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A recent study conducted by David A. Sbarra from the University of Arizona shows that love really does hurt, not only mentally, but physically as well.
Sbarra and his colleagues have been working on a study known as the “Marital Transitions Project” which is funded by a combination of grants from the National Institute of Mental Health and the National Institute of Aging.
Study Analyzes Break-Ups
The study has analyzed 100 people thus far and is continuing to recruit participants in this ongoing research project.
“The emphasis of the work is to try to understand the ways in which psychological response patterns –our thoughts and our feelings- are associated with biological response patterns, in particular our physical stress response,” explains Sbarra.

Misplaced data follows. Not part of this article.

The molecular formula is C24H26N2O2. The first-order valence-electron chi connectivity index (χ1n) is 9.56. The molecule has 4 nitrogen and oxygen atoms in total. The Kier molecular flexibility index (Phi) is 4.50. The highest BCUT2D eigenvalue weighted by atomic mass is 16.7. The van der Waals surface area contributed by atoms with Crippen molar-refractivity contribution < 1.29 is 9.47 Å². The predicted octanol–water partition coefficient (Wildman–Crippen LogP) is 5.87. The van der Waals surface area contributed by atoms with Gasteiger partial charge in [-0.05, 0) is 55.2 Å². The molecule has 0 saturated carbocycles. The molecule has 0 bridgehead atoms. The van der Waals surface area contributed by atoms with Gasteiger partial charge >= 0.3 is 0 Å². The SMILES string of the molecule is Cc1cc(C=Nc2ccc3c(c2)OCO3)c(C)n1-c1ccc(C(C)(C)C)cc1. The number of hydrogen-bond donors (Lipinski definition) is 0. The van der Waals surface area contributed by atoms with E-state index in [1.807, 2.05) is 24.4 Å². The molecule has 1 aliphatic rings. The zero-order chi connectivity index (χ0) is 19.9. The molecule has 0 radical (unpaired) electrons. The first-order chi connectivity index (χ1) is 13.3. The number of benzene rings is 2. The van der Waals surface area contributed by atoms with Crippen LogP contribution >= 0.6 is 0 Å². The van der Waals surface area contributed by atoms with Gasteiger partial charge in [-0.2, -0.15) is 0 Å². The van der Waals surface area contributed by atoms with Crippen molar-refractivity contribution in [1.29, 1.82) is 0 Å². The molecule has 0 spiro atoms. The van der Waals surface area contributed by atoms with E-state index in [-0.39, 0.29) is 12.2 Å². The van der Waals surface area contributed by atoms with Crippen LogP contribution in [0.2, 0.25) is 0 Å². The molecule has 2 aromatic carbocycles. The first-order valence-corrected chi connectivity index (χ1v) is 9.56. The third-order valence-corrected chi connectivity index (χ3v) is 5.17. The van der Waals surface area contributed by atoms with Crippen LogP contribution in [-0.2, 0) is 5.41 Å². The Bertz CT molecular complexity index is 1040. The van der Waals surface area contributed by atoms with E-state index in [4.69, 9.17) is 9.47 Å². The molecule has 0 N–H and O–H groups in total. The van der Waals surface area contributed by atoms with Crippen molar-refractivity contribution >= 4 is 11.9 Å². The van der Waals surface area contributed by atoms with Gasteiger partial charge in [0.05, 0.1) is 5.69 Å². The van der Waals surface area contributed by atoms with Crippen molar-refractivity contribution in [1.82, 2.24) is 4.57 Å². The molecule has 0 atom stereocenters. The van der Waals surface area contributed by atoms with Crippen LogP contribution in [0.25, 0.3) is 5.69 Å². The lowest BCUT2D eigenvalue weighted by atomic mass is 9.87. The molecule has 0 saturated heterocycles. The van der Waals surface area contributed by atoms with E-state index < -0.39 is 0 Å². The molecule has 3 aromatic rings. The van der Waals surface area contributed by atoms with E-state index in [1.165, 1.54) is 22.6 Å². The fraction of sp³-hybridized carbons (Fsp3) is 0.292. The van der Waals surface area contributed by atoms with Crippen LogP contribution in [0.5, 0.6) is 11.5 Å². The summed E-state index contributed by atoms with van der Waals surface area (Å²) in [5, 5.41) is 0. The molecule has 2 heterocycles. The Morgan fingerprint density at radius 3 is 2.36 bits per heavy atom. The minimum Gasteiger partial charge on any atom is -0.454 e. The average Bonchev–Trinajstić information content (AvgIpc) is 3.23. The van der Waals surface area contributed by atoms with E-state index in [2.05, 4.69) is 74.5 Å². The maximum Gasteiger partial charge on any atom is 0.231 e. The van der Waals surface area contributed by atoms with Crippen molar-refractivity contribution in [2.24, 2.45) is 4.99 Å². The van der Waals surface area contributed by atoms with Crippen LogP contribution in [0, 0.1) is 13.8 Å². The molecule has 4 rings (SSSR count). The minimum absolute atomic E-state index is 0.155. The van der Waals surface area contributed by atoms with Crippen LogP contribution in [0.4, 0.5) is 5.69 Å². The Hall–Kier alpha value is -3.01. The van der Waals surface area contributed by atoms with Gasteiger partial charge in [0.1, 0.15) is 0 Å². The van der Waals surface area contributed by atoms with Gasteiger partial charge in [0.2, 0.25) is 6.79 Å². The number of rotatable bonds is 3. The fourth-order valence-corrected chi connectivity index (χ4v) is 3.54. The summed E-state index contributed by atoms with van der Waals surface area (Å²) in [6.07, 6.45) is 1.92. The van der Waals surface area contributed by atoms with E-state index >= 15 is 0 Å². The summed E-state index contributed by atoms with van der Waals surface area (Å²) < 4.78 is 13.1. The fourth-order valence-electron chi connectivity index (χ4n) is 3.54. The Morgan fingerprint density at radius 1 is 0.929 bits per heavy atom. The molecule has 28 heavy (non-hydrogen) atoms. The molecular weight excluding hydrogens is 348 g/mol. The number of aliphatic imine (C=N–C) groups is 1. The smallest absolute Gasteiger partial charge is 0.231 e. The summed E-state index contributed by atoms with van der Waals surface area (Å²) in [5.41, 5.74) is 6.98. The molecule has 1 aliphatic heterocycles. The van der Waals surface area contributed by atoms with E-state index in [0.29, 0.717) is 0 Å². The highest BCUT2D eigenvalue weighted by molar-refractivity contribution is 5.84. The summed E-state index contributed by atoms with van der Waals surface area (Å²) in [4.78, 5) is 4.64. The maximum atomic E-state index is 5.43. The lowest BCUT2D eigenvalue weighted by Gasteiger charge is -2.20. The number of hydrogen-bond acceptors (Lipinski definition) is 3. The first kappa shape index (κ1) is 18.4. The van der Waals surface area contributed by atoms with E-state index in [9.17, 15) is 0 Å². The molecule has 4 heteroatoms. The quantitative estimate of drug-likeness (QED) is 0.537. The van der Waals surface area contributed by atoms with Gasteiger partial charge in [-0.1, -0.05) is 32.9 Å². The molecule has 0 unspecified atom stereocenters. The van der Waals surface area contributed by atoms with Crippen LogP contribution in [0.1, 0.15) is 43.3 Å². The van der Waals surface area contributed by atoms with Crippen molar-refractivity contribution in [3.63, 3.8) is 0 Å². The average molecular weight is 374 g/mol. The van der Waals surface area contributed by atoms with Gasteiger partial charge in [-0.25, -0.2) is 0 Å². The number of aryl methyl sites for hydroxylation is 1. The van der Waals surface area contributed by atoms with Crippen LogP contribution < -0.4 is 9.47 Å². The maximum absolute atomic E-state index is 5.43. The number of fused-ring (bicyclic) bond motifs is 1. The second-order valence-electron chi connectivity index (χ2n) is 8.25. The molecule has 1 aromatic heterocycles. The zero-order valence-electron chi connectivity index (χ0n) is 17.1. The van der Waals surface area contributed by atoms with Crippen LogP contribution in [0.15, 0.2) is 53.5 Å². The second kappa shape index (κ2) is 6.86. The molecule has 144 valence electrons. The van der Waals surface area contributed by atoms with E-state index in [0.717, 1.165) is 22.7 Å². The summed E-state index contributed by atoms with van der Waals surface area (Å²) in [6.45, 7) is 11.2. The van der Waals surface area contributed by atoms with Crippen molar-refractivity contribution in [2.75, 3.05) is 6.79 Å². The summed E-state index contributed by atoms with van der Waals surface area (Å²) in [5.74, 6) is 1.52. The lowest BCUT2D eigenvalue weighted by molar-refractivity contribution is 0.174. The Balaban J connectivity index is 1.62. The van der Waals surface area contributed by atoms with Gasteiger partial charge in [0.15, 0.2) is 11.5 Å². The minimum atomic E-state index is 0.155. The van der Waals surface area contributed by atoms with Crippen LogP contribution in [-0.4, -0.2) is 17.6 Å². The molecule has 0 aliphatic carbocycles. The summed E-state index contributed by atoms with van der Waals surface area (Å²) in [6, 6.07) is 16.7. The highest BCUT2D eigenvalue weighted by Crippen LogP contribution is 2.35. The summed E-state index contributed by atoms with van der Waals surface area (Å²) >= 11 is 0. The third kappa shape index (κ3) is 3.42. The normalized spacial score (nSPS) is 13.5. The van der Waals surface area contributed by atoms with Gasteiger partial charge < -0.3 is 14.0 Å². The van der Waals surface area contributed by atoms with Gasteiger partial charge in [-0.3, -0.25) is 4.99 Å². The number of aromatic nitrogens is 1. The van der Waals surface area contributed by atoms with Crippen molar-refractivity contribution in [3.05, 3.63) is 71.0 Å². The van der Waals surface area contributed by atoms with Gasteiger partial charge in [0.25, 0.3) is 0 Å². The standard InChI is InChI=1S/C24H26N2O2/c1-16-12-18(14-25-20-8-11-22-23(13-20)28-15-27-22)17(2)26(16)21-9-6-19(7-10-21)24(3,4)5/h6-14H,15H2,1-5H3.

In one part of the study participants who are depressed are compared to those who are grieving, but are not depressed.
These participants are followed over the course of nine months to see how they react to questions concerning their previous relationship.
“We’re trying to map the psychological stress of divorce onto the psychological function,” says Sbarra.
Initial Results from Study
So far, the study shows that people who think about their ex more than 60 percent of the time display an increase in respiratory sinus arrhythmia (RSA).
For those who are more well adjusted in terms of their divorce, their heart rate goes up when asked about their ex.
According to Sbarra, “they look at it, attend to it and they let the emotion pass. Those who do poorly and have more health problems are the ones who have a more difficult time letting the emotions go.”
(Source: Tucson Citizen)
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